Why is the shift in language so important? Because with current standards of “normal” versus ADHD, or even “neurotypical” versus Asperger’s, a statement is made that something is wrong with one of the people in the equation. The idea that three brains exist in a range of balance can help with an understanding that someone identified with ADHD or Asperger’s shouldn’t be considered to have anything wrong with them. Perhaps an imbalance, or a range of balance that is not currently normative, exists, but that should not be interpreted as a disease, condition or diagnosis. A person with a fiery temper is not pathologically wrong; it might not always be convenient, but there’s nothing wrong with that person. In fact, sometimes it can be quite handy to be fiery, especially when setting healthy boundaries. Similarly, a person that cries easily during sad movies is likely more sympathetic to friends in need. Everyone is affected by these types of imbalances—sometimes they are useful, and sometimes they are uncomfortable.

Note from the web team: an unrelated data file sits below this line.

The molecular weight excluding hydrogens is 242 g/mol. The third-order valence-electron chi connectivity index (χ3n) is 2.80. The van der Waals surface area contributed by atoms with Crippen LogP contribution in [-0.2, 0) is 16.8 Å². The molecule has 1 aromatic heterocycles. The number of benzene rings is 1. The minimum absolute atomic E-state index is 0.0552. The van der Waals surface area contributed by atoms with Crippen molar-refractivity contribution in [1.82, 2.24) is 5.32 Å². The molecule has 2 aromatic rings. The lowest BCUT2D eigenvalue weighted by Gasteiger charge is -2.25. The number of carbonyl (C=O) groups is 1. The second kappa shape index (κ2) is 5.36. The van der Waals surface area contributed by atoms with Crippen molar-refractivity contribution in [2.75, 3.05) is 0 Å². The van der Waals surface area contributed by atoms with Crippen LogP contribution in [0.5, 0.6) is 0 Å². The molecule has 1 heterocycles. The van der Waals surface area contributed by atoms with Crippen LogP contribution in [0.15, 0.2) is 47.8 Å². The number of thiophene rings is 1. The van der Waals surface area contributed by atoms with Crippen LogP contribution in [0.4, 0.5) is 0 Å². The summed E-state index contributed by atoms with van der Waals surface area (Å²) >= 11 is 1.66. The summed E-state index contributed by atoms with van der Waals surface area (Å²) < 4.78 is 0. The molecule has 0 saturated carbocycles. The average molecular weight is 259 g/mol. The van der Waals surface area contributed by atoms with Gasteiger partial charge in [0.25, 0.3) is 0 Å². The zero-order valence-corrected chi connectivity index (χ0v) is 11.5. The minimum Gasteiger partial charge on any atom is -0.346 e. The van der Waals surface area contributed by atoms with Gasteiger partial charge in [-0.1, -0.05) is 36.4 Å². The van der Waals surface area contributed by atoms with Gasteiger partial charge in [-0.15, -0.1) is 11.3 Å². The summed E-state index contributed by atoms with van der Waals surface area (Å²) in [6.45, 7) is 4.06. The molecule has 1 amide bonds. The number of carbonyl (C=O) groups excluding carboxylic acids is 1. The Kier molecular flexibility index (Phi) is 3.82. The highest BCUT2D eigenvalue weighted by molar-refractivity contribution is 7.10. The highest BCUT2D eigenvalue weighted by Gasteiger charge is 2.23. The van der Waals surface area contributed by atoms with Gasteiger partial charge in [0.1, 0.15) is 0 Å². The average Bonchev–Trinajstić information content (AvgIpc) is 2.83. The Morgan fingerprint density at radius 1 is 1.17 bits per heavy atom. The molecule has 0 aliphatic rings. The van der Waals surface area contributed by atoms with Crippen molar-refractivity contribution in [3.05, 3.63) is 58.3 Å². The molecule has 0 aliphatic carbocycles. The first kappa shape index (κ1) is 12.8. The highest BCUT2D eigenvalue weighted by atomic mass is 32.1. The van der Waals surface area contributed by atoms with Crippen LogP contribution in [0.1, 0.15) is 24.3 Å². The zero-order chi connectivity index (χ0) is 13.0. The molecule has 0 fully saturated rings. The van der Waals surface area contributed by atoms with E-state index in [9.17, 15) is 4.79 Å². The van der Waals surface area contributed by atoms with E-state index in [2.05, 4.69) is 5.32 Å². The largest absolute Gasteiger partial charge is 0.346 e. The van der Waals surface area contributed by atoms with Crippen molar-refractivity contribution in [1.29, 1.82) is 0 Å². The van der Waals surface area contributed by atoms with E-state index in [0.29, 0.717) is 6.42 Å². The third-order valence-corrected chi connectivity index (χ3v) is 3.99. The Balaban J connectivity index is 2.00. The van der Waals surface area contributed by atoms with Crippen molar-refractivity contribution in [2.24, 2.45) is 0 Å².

People that can be grouped as Asperger’s (which is itself a normative scale), may have in particular strongly developed head-brains and might have damaged or compromised gut-brains. The Autism Research Institute cites numerous studies that those diagnosed as Asperger’s and ADHD tend to fall abnormally into the high end of gut dysbiosis (a microbial imbalance in the digestive tract) and the high end of gluten/casein sensitivity. Is there anything wrong with the person, or a pathological diagnosis to be made? It is conceivable that this person’s head-brain is simply full-speed ahead without the grounding balance of his gut-brain due to damage and impaired development in the gut.

Further, it may be that the heart-brain is also suffering. Much like the HPA axis in the endocrine system, it is suggested that the brains each try to compensate when one is functioning below its optimal level. This may result in either the person feeling emotions too intensely, or, for protection, shutting them down altogether.

Restoring Balance